My grandfather’s secrets

Margurite Mumford, and my Grandfather Albert Scott, Ooty & Bombay. 1930s

Image & Narrative contributed by Jason Scott Tilly, United Kingdom

I will never be sure if my grandfather Bert Scott, would have wanted me or anyone else to find these negatives; They were his secrets for all of his adult life. He had after all kept them very safe, hidden from the moment he left India.

Bert Scott, (lower right) was my grandfather, and he was born in Bangalore in 1915. He was educated at Bishop Cottons school and he joined the Times of India in 1936 as a press photographer, where he worked until the outbreak of World War II.

With trouble brewing during Indo-Pak Partition, he and his family fled and he left his whole life behind; his country of birth, India, his friends and home. Travelling with minimum luggage would have been conditional so he chose to take only the necessary in just a few metal trunks.

Inside one of those trunks were several photo albums and pocket-sized blue negative holders that I came across many years later in my grandparent’s cupboard in 2006, a few years after Bert, my grandfather passed away. The little blue pocket-books held as many memories as it did negatives, about 100 precious moments of reflected light captured on film of our family and of some places where they had lived, but inside one particular folded grease proof sleeve were four negatives that were cut up into single frames and they were of one particular young lady; of a Margurite Mumford, a beautiful young Anglo Indian girl.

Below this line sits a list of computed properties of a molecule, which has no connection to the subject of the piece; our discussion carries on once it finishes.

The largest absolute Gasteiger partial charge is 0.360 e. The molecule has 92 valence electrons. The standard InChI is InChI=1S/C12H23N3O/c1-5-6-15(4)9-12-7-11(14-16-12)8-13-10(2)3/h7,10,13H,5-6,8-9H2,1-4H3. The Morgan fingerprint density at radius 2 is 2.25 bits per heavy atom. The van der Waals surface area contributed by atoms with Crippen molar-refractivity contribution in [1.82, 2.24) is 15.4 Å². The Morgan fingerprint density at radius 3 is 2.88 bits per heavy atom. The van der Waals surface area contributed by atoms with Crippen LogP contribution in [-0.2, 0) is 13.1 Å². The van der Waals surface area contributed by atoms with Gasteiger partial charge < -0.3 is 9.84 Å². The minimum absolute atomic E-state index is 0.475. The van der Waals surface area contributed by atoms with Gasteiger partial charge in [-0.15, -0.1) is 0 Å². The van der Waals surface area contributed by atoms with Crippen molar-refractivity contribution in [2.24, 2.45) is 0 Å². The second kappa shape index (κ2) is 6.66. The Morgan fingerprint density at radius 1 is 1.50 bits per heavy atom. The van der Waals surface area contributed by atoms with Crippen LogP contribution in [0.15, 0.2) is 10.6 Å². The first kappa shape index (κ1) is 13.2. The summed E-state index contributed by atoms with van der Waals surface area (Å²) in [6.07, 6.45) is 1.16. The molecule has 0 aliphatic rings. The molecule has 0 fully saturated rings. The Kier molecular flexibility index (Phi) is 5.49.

I remember one Sunday when he was alive, sitting with his photograph albums on my lap, my grandmother looked at me and stated, in a tone which sounded somewhat incongrously jealous for a woman in her late seventies, “those books are just full of photographs of his ex-girlfriends!”. My grandpa who was sitting across us, either didn’t hear the remark or chose to ignore it – the Snooker on television providing a timely distraction.

After he passed away, I found an extraordinary number of photographs of Margurite. The photographs of her are always infused with a certain playfulness during day trips to the beach or picnics by the river. There is something so obviously personal and intimate about the images. Margurite clearly loved to play to the camera or to be more precise she loved playing up for the photographer, flirting with both the camera and the man whose eye followed her through the lens. The books did have many photographs of other beautiful young women of the Raj too, but the intimacy I saw in Margurite’s images proved to me that only she was actually a girlfriend of my grandpa before he met my grandmother.